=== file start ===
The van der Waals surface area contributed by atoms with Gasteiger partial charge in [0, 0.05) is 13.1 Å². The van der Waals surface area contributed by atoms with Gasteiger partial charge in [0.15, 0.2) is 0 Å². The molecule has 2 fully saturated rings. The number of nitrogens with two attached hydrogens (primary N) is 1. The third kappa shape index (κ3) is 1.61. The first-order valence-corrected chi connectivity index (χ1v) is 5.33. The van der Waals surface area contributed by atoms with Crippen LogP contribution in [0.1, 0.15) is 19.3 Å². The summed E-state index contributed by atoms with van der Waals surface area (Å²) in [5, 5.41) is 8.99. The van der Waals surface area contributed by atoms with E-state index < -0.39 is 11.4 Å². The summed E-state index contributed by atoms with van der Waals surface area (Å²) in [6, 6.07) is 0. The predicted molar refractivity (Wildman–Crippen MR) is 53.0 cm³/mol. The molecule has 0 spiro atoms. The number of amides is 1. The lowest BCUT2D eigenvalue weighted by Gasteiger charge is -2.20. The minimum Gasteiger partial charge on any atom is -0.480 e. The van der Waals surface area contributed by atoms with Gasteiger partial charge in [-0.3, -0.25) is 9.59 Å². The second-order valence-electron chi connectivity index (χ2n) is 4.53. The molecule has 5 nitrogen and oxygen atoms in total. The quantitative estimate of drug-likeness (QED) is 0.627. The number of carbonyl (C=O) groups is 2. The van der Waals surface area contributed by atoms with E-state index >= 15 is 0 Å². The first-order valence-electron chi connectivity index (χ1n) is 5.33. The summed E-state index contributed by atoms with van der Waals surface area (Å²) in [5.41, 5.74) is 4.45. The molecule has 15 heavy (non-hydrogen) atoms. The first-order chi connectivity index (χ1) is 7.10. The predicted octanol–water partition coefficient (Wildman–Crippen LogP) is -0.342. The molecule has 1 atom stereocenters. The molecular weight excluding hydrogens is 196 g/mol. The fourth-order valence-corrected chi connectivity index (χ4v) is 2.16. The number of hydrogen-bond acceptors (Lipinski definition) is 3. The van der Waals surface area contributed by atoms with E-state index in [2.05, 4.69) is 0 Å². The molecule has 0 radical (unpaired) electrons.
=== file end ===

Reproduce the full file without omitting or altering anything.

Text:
The van der Waals surface area contributed by atoms with Gasteiger partial charge in [0, 0.05) is 13.1 Å². The van der Waals surface area contributed by atoms with Gasteiger partial charge in [0.15, 0.2) is 0 Å². The molecule has 2 fully saturated rings. The number of nitrogens with two attached hydrogens (primary N) is 1. The third kappa shape index (κ3) is 1.61. The first-order valence-corrected chi connectivity index (χ1v) is 5.33. The van der Waals surface area contributed by atoms with Crippen LogP contribution in [0.1, 0.15) is 19.3 Å². The summed E-state index contributed by atoms with van der Waals surface area (Å²) in [5, 5.41) is 8.99. The van der Waals surface area contributed by atoms with E-state index < -0.39 is 11.4 Å². The summed E-state index contributed by atoms with van der Waals surface area (Å²) in [6, 6.07) is 0. The predicted molar refractivity (Wildman–Crippen MR) is 53.0 cm³/mol. The molecule has 0 spiro atoms. The number of amides is 1. The lowest BCUT2D eigenvalue weighted by Gasteiger charge is -2.20. The minimum Gasteiger partial charge on any atom is -0.480 e. The van der Waals surface area contributed by atoms with Gasteiger partial charge in [-0.3, -0.25) is 9.59 Å². The second-order valence-electron chi connectivity index (χ2n) is 4.53. The molecule has 5 nitrogen and oxygen atoms in total. The quantitative estimate of drug-likeness (QED) is 0.627. The number of carbonyl (C=O) groups is 2. The van der Waals surface area contributed by atoms with E-state index >= 15 is 0 Å². The first-order valence-electron chi connectivity index (χ1n) is 5.33. The summed E-state index contributed by atoms with van der Waals surface area (Å²) in [5.41, 5.74) is 4.45. The molecule has 15 heavy (non-hydrogen) atoms. The first-order chi connectivity index (χ1) is 7.10. The predicted octanol–water partition coefficient (Wildman–Crippen LogP) is -0.342. The molecule has 1 atom stereocenters. The molecular weight excluding hydrogens is 196 g/mol. The fourth-order valence-corrected chi connectivity index (χ4v) is 2.16. The number of hydrogen-bond acceptors (Lipinski definition) is 3. The van der Waals surface area contributed by atoms with E-state index in [2.05, 4.69) is 0 Å². The molecule has 0 radical (unpaired) electrons.